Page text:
Meaning “sod, turf” developed from the notion of the “skin” of the earth (compare Old Norse grassvörðr, Danish grønsvær “greensward”).
I first came across the word ‘sward’ in the work of Richard Jefferies (1848-1887) the prolific Victorian author and naturalist. This work was inspired partly by Jefferies’ walks in Tolworth and named after his frequent use of ‘sward’ in his writing.
Richard Jefferies lived in Tolworth from 1877 to 1882 (look out for the blue plaque above number 296 Ewell Road). A book of his essays, Nature Near London, describes what he encountered on his long daily walks through Tolworth and the surrounding
areas. Some of this we are lucky enough to be able still to see today, but much of it is under threat from urban development.
This walk along the central reservation of the A240 Kingston Road, from the Tolworth Roundabout to the border with Surrey, represented in the form of this chapbook, is for those who see this stretch of grass and trees in the middle of the road as the marker for going on an adventure into the countryside, and as a sign of returning home from our journeys.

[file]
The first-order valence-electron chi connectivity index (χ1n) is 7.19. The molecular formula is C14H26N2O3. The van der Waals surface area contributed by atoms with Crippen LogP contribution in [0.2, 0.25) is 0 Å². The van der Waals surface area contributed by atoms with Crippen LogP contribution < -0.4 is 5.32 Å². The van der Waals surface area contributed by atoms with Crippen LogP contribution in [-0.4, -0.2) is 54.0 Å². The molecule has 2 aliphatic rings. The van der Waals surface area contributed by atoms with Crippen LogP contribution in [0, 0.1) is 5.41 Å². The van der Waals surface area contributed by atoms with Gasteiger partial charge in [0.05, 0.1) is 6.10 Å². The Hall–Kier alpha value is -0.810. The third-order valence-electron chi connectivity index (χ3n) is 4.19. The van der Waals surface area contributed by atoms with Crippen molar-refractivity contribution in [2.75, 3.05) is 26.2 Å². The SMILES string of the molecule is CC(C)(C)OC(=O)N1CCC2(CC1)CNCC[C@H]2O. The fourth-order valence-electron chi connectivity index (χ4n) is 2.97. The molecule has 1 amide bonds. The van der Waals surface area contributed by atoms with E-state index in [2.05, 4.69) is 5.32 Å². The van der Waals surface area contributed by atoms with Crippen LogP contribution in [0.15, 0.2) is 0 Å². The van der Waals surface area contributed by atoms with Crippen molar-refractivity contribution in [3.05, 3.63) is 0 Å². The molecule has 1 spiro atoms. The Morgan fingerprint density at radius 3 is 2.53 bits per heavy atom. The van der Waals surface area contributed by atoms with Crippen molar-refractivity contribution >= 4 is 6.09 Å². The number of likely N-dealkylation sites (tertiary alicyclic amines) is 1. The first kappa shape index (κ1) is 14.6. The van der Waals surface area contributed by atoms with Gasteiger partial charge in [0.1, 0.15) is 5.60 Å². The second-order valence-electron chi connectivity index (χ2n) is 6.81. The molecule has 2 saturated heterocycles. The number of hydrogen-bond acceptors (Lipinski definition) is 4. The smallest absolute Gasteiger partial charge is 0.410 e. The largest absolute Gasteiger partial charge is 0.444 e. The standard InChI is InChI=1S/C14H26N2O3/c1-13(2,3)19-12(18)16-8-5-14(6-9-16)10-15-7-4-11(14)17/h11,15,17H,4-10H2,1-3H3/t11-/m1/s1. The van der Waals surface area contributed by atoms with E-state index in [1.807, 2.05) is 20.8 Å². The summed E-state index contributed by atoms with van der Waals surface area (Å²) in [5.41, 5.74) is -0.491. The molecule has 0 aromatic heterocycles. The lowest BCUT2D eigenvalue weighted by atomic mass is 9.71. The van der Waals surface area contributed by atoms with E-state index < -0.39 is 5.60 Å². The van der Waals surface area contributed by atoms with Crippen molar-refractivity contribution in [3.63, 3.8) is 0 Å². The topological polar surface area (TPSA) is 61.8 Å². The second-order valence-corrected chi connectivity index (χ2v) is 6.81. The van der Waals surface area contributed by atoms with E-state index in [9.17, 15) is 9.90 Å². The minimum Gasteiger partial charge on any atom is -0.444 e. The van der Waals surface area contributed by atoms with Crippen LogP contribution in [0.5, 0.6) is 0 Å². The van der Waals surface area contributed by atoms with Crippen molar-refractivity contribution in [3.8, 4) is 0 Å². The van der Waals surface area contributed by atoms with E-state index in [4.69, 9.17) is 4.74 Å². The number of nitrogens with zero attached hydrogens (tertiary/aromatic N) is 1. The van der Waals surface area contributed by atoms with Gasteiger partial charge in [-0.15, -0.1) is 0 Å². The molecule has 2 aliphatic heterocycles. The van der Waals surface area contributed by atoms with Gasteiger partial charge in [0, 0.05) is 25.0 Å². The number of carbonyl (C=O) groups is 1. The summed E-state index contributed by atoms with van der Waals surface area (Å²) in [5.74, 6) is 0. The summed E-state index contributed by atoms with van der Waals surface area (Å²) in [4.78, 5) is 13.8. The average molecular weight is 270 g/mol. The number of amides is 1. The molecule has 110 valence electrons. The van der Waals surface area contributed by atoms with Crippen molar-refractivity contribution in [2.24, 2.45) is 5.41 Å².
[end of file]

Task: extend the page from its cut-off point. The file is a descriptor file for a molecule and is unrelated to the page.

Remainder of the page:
Lucy Furlong is a writer, poet and walking artist, whose family have lived in Tolworth for generations.
skin of the earth
Published January 2020
Designed by Mel Hetherington
16 printed pages
Print run of 150
Price – £2.60
BUY SWARD (£2.60 + £1.20 P&P)